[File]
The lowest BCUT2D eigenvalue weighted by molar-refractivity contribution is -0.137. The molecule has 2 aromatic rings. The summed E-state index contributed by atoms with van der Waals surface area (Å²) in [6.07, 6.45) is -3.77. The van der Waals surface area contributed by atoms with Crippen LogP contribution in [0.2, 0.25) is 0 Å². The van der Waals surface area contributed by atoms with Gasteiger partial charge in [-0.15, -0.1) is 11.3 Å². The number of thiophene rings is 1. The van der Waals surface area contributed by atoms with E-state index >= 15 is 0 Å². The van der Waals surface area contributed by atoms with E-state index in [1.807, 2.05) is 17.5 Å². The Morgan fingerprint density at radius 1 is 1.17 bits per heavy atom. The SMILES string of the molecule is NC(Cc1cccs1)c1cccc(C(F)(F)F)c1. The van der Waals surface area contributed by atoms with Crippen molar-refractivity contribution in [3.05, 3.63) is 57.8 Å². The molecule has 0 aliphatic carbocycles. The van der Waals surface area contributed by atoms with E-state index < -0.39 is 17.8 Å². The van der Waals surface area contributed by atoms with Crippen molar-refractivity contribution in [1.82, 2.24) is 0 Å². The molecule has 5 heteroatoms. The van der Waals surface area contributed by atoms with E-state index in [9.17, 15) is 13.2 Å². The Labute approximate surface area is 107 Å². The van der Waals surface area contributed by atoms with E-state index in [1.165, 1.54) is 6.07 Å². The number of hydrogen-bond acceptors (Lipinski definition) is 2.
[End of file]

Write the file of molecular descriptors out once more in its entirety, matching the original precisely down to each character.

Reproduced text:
The lowest BCUT2D eigenvalue weighted by molar-refractivity contribution is -0.137. The molecule has 2 aromatic rings. The summed E-state index contributed by atoms with van der Waals surface area (Å²) in [6.07, 6.45) is -3.77. The van der Waals surface area contributed by atoms with Crippen LogP contribution in [0.2, 0.25) is 0 Å². The van der Waals surface area contributed by atoms with Gasteiger partial charge in [-0.15, -0.1) is 11.3 Å². The number of thiophene rings is 1. The van der Waals surface area contributed by atoms with E-state index >= 15 is 0 Å². The van der Waals surface area contributed by atoms with E-state index in [1.807, 2.05) is 17.5 Å². The Morgan fingerprint density at radius 1 is 1.17 bits per heavy atom. The SMILES string of the molecule is NC(Cc1cccs1)c1cccc(C(F)(F)F)c1. The van der Waals surface area contributed by atoms with Crippen molar-refractivity contribution in [3.05, 3.63) is 57.8 Å². The molecule has 0 aliphatic carbocycles. The van der Waals surface area contributed by atoms with E-state index < -0.39 is 17.8 Å². The van der Waals surface area contributed by atoms with Crippen molar-refractivity contribution in [1.82, 2.24) is 0 Å². The molecule has 5 heteroatoms. The van der Waals surface area contributed by atoms with E-state index in [9.17, 15) is 13.2 Å². The Labute approximate surface area is 107 Å². The van der Waals surface area contributed by atoms with E-state index in [1.165, 1.54) is 6.07 Å². The number of hydrogen-bond acceptors (Lipinski definition) is 2.